Despite the limited scope, the developers involved are excited that LG is allowing them to make the most of webOS' second chance at mobile life.  If you have a compatible device and would like to check out the LuneOS, the installation instructions can be found here.
In related news, HP recently settled with shareholders who were disgruntled at the death of webOS.  The settlement is reportedly worth $57M USD -- more than enough to buy some devices to run LuneOS on.

Sources: PivotCE, via Engadget

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Late 2014 and still...
By retrospooty on 9/2/2014 11:25:02 AM , Rating: 3
I miss the task switching UI every day. No-one has matched it ease of use. Android, IOS and BBOS10 all have something similar but not near as good. Android L probably being the closest yet, but still not released for the masses.

RE: Late 2014 and still...
By synapse46 on 9/2/2014 11:51:31 AM , Rating: 2
I agree! They were way ahead at the time. I still have my palm and miss using it, I actually tried turning it on a while back but it wouldn't work without a carrier account apparently.

RE: Late 2014 and still...
By Arsynic on 9/2/2014 12:21:18 PM , Rating: 2
webOS was my favorite. If Palm beat Apple to the punch with this, they would be the market leader today.

RE: Late 2014 and still...
By retrospooty on 9/2/2014 12:52:27 PM , Rating: 3
Maybe... Palm's issue was always hardware. Carriers were sick and tired of dealing with the astounding failure rates. If not for that, I think they would have had some huge deals and still be around today.

RE: Late 2014 and still...
By Samus on 9/3/2014 2:15:45 AM , Rating: 2
Things that killed Palm:

-Long WebOS development (2006-2009)
-Initial Sprint exclusivity
-Initial hardware quality (especially the Palm Pre/Pre Plus)
-Léo Apotheker, the dipshit HP CEO that canned a well-executed purchase by former HP CEO Mark Hurd.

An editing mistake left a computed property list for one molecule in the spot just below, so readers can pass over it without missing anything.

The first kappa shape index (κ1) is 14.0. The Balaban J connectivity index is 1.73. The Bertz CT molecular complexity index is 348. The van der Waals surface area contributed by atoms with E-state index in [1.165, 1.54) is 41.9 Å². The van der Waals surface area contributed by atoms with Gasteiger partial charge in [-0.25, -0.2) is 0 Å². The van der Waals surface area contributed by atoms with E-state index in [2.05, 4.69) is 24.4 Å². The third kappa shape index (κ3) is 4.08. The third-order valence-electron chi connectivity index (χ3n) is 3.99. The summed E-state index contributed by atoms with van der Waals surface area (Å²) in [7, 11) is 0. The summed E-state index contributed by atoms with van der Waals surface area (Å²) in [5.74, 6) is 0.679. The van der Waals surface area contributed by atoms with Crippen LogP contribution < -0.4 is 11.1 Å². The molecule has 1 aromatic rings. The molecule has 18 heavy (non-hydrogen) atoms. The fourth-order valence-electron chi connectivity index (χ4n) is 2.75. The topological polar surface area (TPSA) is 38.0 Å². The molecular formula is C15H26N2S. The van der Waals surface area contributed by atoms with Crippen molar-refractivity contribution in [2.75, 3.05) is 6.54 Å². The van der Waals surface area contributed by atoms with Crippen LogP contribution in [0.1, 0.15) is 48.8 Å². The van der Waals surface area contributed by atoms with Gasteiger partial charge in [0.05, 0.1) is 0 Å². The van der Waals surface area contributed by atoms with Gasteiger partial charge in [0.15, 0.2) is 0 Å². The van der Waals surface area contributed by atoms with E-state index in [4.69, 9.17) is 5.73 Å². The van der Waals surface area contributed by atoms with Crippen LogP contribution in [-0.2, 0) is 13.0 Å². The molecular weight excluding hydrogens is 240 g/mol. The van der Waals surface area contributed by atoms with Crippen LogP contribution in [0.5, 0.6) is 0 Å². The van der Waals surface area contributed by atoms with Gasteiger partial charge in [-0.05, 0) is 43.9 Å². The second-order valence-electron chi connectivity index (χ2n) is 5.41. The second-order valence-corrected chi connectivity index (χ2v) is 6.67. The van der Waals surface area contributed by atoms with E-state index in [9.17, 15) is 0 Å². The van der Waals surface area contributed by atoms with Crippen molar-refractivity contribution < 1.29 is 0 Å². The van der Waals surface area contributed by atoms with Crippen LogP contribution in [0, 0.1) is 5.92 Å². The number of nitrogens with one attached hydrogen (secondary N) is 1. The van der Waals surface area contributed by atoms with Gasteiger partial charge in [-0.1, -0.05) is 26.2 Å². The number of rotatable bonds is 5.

Jon Rubenstein never wanted to sell Palm to HP, but his real fears were realized after Mark Hurd left.

Fortunately the real iPod and iPhone inventor is happy improving technology behind the scenes at Qualcomm.

RE: Late 2014 and still...
By retrospooty on 9/3/2014 8:26:26 AM , Rating: 2
That was all bad, but it goes further back than that. Palm had horrible defect rates going back to before the handspring buyout/merger. The Treo 180 and 270, 300 were horrible, as were the 600, 650, and all the later ones right up to and including the Pre. Had they not had those issues they wouldn't have most so many customers and carrier support and would have been making bank, and wouldn't have ever had to sell to HP to be made part of Apothekers legacy of lame.

By melgross on 9/2/2014 11:50:03 AM , Rating: 2
So the question is, other than for hobbyists, what is the use of this?

RE: Why?
By retrospooty on 9/2/2014 1:02:18 PM , Rating: 3
Other than that? Not much. Maybe as a token for the other major players to say "Hey, look -THIS is how you do a UI"

WebOS on toddays hardware with a few speed tweaks (and of course apps) would absolutely rock.

RE: Why?
By bigboxes on 9/2/2014 1:15:20 PM , Rating: 3
Agreed. I loved to mod my Pre. Just hated the build quality. Still have that sucker. Preware made modding it so easy. Had the 500Mhz overclocked to 1Ghz. Of course, I started carrying a spare battery around, but still...

still miss it
By IlllI on 9/2/2014 11:48:20 AM , Rating: 2
a couple years after selling my last touchpad, i still miss webos. they had, and still have the best multitasking on a mobile device i've ever used. it was just so fluid and intuitive. some of their features they incorporated are still ahead of their time today.

RE: still miss it
By Chadder007 on 9/2/2014 12:34:29 PM , Rating: 2
I loved the multitasking and email browser.

By chrisb2e9 on 9/2/2014 6:57:05 PM , Rating: 2
I still have my touchpad that I bought during the fire sale. It just collects dust now, I don't even keep it charged. Could I put this on it? maybe, it is running android now... But I don't see the point. It's such an old device, good only for email at this point. I'll get a new tablet come Christmas this year. Even though it served me well, I think it's time for the touchpad to get recycled.